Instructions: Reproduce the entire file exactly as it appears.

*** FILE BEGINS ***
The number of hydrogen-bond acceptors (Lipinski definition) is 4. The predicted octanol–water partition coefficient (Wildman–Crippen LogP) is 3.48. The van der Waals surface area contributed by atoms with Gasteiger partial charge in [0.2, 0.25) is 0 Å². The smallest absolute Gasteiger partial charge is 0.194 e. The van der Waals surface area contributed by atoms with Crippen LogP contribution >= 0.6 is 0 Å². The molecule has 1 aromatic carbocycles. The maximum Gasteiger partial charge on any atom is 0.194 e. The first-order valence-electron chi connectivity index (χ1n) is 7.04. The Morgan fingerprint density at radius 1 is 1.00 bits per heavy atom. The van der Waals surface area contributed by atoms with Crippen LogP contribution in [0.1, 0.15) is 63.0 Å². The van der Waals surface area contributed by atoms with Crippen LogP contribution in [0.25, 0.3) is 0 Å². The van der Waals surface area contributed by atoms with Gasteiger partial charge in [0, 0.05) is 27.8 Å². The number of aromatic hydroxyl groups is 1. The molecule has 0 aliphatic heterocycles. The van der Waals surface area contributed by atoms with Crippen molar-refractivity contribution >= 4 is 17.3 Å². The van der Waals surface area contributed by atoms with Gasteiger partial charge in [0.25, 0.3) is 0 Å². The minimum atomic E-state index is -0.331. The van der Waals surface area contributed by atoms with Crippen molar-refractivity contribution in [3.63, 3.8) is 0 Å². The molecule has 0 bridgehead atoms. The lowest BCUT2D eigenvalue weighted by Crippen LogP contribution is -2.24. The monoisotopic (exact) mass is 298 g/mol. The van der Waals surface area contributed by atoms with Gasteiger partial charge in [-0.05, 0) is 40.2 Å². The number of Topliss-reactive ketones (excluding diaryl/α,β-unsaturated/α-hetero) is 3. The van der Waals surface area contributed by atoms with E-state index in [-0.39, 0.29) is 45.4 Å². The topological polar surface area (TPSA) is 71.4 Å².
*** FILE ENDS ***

The number of hydrogen-bond acceptors (Lipinski definition) is 4. The predicted octanol–water partition coefficient (Wildman–Crippen LogP) is 3.48. The van der Waals surface area contributed by atoms with Gasteiger partial charge in [0.2, 0.25) is 0 Å². The smallest absolute Gasteiger partial charge is 0.194 e. The van der Waals surface area contributed by atoms with Crippen LogP contribution >= 0.6 is 0 Å². The molecule has 1 aromatic carbocycles. The maximum Gasteiger partial charge on any atom is 0.194 e. The first-order valence-electron chi connectivity index (χ1n) is 7.04. The Morgan fingerprint density at radius 1 is 1.00 bits per heavy atom. The van der Waals surface area contributed by atoms with Crippen LogP contribution in [0.1, 0.15) is 63.0 Å². The van der Waals surface area contributed by atoms with Crippen LogP contribution in [0.25, 0.3) is 0 Å². The van der Waals surface area contributed by atoms with Gasteiger partial charge in [0, 0.05) is 27.8 Å². The number of aromatic hydroxyl groups is 1. The molecule has 0 aliphatic heterocycles. The van der Waals surface area contributed by atoms with Crippen molar-refractivity contribution >= 4 is 17.3 Å². The van der Waals surface area contributed by atoms with Gasteiger partial charge in [0.25, 0.3) is 0 Å². The minimum atomic E-state index is -0.331. The van der Waals surface area contributed by atoms with Crippen molar-refractivity contribution in [3.63, 3.8) is 0 Å². The molecule has 0 bridgehead atoms. The lowest BCUT2D eigenvalue weighted by Crippen LogP contribution is -2.24. The monoisotopic (exact) mass is 298 g/mol. The van der Waals surface area contributed by atoms with Gasteiger partial charge in [-0.05, 0) is 40.2 Å². The number of Topliss-reactive ketones (excluding diaryl/α,β-unsaturated/α-hetero) is 3. The van der Waals surface area contributed by atoms with E-state index in [-0.39, 0.29) is 45.4 Å². The topological polar surface area (TPSA) is 71.4 Å².